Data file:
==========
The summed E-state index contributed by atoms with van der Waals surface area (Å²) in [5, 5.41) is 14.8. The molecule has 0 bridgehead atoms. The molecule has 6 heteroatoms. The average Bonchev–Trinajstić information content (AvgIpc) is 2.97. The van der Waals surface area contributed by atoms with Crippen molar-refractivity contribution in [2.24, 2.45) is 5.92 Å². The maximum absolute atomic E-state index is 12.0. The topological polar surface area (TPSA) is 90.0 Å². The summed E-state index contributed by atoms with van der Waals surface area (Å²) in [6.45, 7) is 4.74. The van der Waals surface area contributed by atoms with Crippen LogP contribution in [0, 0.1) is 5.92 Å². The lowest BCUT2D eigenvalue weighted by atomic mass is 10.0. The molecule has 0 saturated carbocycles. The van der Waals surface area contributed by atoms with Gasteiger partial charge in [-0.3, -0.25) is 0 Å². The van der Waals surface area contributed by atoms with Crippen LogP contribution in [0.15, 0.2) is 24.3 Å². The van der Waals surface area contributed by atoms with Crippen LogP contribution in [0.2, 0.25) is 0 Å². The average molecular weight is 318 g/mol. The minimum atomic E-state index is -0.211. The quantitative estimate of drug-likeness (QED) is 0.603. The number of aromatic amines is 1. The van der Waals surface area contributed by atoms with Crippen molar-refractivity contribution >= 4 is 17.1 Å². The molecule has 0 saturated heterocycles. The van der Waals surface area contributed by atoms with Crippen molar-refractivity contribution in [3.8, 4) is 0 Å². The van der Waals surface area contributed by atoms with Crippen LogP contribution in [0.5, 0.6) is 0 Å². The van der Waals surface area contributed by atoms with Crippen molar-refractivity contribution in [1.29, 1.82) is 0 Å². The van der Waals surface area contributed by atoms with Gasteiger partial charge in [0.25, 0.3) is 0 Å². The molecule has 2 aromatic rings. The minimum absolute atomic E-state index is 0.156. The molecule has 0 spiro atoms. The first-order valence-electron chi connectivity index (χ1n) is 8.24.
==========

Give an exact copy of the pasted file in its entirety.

The summed E-state index contributed by atoms with van der Waals surface area (Å²) in [5, 5.41) is 14.8. The molecule has 0 bridgehead atoms. The molecule has 6 heteroatoms. The average Bonchev–Trinajstić information content (AvgIpc) is 2.97. The van der Waals surface area contributed by atoms with Crippen molar-refractivity contribution in [2.24, 2.45) is 5.92 Å². The maximum absolute atomic E-state index is 12.0. The topological polar surface area (TPSA) is 90.0 Å². The summed E-state index contributed by atoms with van der Waals surface area (Å²) in [6.45, 7) is 4.74. The van der Waals surface area contributed by atoms with Crippen LogP contribution in [0, 0.1) is 5.92 Å². The lowest BCUT2D eigenvalue weighted by atomic mass is 10.0. The molecule has 0 saturated carbocycles. The van der Waals surface area contributed by atoms with Gasteiger partial charge in [-0.3, -0.25) is 0 Å². The van der Waals surface area contributed by atoms with Crippen LogP contribution in [0.15, 0.2) is 24.3 Å². The van der Waals surface area contributed by atoms with Crippen LogP contribution in [0.2, 0.25) is 0 Å². The average molecular weight is 318 g/mol. The minimum atomic E-state index is -0.211. The quantitative estimate of drug-likeness (QED) is 0.603. The number of aromatic amines is 1. The van der Waals surface area contributed by atoms with Crippen molar-refractivity contribution >= 4 is 17.1 Å². The molecule has 0 saturated heterocycles. The van der Waals surface area contributed by atoms with Crippen molar-refractivity contribution in [3.8, 4) is 0 Å². The van der Waals surface area contributed by atoms with Crippen LogP contribution in [0.5, 0.6) is 0 Å². The van der Waals surface area contributed by atoms with Crippen molar-refractivity contribution in [1.29, 1.82) is 0 Å². The van der Waals surface area contributed by atoms with Gasteiger partial charge in [0.25, 0.3) is 0 Å². The molecule has 2 aromatic rings. The minimum absolute atomic E-state index is 0.156. The molecule has 0 spiro atoms. The first-order valence-electron chi connectivity index (χ1n) is 8.24.